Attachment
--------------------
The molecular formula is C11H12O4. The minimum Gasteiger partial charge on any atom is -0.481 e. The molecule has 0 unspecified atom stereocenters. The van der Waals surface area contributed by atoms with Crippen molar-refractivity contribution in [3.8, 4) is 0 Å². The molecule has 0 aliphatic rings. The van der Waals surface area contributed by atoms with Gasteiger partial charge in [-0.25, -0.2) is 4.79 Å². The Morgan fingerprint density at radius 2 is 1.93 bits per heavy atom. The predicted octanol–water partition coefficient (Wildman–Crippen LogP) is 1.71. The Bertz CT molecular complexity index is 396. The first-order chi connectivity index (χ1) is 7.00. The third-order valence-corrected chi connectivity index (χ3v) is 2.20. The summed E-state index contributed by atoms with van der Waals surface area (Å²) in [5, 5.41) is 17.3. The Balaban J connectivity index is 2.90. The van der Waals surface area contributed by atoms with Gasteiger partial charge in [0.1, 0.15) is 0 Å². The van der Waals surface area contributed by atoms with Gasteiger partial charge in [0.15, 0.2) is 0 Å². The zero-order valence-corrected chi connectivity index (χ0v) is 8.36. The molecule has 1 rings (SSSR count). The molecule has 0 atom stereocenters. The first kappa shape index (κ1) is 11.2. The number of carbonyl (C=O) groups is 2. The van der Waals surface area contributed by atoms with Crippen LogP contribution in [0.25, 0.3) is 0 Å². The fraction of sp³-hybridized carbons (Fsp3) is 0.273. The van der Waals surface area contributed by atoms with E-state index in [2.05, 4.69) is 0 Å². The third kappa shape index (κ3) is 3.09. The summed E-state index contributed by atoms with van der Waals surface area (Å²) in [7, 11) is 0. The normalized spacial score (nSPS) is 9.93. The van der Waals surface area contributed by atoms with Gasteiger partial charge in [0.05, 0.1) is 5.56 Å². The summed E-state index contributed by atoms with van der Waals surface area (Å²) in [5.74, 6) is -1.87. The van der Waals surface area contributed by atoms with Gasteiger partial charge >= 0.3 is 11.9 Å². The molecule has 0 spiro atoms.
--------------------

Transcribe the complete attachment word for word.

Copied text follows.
The molecular formula is C11H12O4. The minimum Gasteiger partial charge on any atom is -0.481 e. The molecule has 0 unspecified atom stereocenters. The van der Waals surface area contributed by atoms with Crippen molar-refractivity contribution in [3.8, 4) is 0 Å². The molecule has 0 aliphatic rings. The van der Waals surface area contributed by atoms with Gasteiger partial charge in [-0.25, -0.2) is 4.79 Å². The Morgan fingerprint density at radius 2 is 1.93 bits per heavy atom. The predicted octanol–water partition coefficient (Wildman–Crippen LogP) is 1.71. The Bertz CT molecular complexity index is 396. The first-order chi connectivity index (χ1) is 7.00. The third-order valence-corrected chi connectivity index (χ3v) is 2.20. The summed E-state index contributed by atoms with van der Waals surface area (Å²) in [5, 5.41) is 17.3. The Balaban J connectivity index is 2.90. The van der Waals surface area contributed by atoms with Gasteiger partial charge in [0.1, 0.15) is 0 Å². The van der Waals surface area contributed by atoms with Gasteiger partial charge in [0.15, 0.2) is 0 Å². The zero-order valence-corrected chi connectivity index (χ0v) is 8.36. The molecule has 1 rings (SSSR count). The molecule has 0 atom stereocenters. The first kappa shape index (κ1) is 11.2. The number of carbonyl (C=O) groups is 2. The van der Waals surface area contributed by atoms with Crippen LogP contribution in [0.25, 0.3) is 0 Å². The fraction of sp³-hybridized carbons (Fsp3) is 0.273. The van der Waals surface area contributed by atoms with E-state index in [2.05, 4.69) is 0 Å². The third kappa shape index (κ3) is 3.09. The summed E-state index contributed by atoms with van der Waals surface area (Å²) in [7, 11) is 0. The normalized spacial score (nSPS) is 9.93. The van der Waals surface area contributed by atoms with Gasteiger partial charge in [0.05, 0.1) is 5.56 Å². The summed E-state index contributed by atoms with van der Waals surface area (Å²) in [5.74, 6) is -1.87. The van der Waals surface area contributed by atoms with Gasteiger partial charge >= 0.3 is 11.9 Å². The molecule has 0 spiro atoms.